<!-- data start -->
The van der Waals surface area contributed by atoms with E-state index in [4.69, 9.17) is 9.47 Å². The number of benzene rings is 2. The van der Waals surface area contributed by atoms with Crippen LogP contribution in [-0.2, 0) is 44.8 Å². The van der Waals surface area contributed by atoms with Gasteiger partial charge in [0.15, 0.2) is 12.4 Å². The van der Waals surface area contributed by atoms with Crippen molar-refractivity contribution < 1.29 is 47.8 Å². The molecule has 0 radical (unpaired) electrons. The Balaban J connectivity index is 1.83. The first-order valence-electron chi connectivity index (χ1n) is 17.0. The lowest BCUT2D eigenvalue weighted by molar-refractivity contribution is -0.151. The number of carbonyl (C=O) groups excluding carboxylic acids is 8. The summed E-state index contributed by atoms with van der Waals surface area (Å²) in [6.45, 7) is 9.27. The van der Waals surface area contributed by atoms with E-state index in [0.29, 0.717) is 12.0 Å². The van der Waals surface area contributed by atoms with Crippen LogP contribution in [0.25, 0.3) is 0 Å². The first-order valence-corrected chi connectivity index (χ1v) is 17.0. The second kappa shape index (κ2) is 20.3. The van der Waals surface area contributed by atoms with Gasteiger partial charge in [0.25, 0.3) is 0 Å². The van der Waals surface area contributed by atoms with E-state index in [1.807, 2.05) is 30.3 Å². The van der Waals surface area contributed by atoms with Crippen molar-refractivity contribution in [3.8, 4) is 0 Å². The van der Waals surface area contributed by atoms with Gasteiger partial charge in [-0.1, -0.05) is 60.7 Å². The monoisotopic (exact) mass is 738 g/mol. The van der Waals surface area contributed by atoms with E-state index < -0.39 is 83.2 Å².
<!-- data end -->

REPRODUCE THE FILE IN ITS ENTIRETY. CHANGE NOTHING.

The van der Waals surface area contributed by atoms with E-state index in [4.69, 9.17) is 9.47 Å². The number of benzene rings is 2. The van der Waals surface area contributed by atoms with Crippen LogP contribution in [-0.2, 0) is 44.8 Å². The van der Waals surface area contributed by atoms with Gasteiger partial charge in [0.15, 0.2) is 12.4 Å². The van der Waals surface area contributed by atoms with Crippen molar-refractivity contribution < 1.29 is 47.8 Å². The molecule has 0 radical (unpaired) electrons. The Balaban J connectivity index is 1.83. The first-order valence-electron chi connectivity index (χ1n) is 17.0. The lowest BCUT2D eigenvalue weighted by molar-refractivity contribution is -0.151. The number of carbonyl (C=O) groups excluding carboxylic acids is 8. The summed E-state index contributed by atoms with van der Waals surface area (Å²) in [6.45, 7) is 9.27. The van der Waals surface area contributed by atoms with E-state index in [0.29, 0.717) is 12.0 Å². The van der Waals surface area contributed by atoms with Crippen LogP contribution in [0.25, 0.3) is 0 Å². The first-order valence-corrected chi connectivity index (χ1v) is 17.0. The second kappa shape index (κ2) is 20.3. The van der Waals surface area contributed by atoms with Gasteiger partial charge in [0.25, 0.3) is 0 Å². The van der Waals surface area contributed by atoms with E-state index in [1.807, 2.05) is 30.3 Å². The van der Waals surface area contributed by atoms with Crippen molar-refractivity contribution in [3.8, 4) is 0 Å². The van der Waals surface area contributed by atoms with Gasteiger partial charge in [-0.1, -0.05) is 60.7 Å². The monoisotopic (exact) mass is 738 g/mol. The van der Waals surface area contributed by atoms with E-state index < -0.39 is 83.2 Å².